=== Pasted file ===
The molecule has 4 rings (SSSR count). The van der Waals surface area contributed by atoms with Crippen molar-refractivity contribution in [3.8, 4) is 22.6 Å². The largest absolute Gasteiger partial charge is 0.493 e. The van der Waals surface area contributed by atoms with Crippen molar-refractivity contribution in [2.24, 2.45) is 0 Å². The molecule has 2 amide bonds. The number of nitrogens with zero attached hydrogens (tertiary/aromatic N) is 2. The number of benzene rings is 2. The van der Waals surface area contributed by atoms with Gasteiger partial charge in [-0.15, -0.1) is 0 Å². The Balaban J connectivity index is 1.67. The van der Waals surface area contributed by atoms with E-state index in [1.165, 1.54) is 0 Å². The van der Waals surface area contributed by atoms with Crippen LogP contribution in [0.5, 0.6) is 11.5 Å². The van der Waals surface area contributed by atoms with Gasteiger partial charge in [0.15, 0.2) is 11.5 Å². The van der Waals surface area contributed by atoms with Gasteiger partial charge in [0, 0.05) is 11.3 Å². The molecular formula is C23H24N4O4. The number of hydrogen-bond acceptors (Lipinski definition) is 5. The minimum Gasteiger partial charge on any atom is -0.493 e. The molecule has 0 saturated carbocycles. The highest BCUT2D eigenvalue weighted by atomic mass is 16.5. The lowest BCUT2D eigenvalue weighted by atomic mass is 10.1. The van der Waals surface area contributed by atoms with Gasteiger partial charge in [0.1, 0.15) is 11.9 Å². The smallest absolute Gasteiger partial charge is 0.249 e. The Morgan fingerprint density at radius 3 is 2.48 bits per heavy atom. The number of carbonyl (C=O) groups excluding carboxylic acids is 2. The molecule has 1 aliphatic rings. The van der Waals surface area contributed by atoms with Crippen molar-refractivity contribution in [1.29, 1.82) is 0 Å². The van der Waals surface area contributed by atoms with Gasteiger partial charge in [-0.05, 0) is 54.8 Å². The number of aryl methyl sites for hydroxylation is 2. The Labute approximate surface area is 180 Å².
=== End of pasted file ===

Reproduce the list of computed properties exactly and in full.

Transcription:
The molecule has 4 rings (SSSR count). The van der Waals surface area contributed by atoms with Crippen molar-refractivity contribution in [3.8, 4) is 22.6 Å². The largest absolute Gasteiger partial charge is 0.493 e. The van der Waals surface area contributed by atoms with Crippen molar-refractivity contribution in [2.24, 2.45) is 0 Å². The molecule has 2 amide bonds. The number of nitrogens with zero attached hydrogens (tertiary/aromatic N) is 2. The number of benzene rings is 2. The van der Waals surface area contributed by atoms with Gasteiger partial charge in [-0.15, -0.1) is 0 Å². The Balaban J connectivity index is 1.67. The van der Waals surface area contributed by atoms with E-state index in [1.165, 1.54) is 0 Å². The van der Waals surface area contributed by atoms with Crippen LogP contribution in [0.5, 0.6) is 11.5 Å². The van der Waals surface area contributed by atoms with Gasteiger partial charge in [0.15, 0.2) is 11.5 Å². The van der Waals surface area contributed by atoms with Gasteiger partial charge in [0, 0.05) is 11.3 Å². The molecular formula is C23H24N4O4. The number of hydrogen-bond acceptors (Lipinski definition) is 5. The minimum Gasteiger partial charge on any atom is -0.493 e. The molecule has 0 saturated carbocycles. The highest BCUT2D eigenvalue weighted by atomic mass is 16.5. The lowest BCUT2D eigenvalue weighted by atomic mass is 10.1. The van der Waals surface area contributed by atoms with Gasteiger partial charge in [0.1, 0.15) is 11.9 Å². The smallest absolute Gasteiger partial charge is 0.249 e. The Morgan fingerprint density at radius 3 is 2.48 bits per heavy atom. The number of carbonyl (C=O) groups excluding carboxylic acids is 2. The molecule has 1 aliphatic rings. The van der Waals surface area contributed by atoms with Crippen molar-refractivity contribution in [1.29, 1.82) is 0 Å². The van der Waals surface area contributed by atoms with Gasteiger partial charge in [-0.05, 0) is 54.8 Å². The number of aryl methyl sites for hydroxylation is 2. The Labute approximate surface area is 180 Å².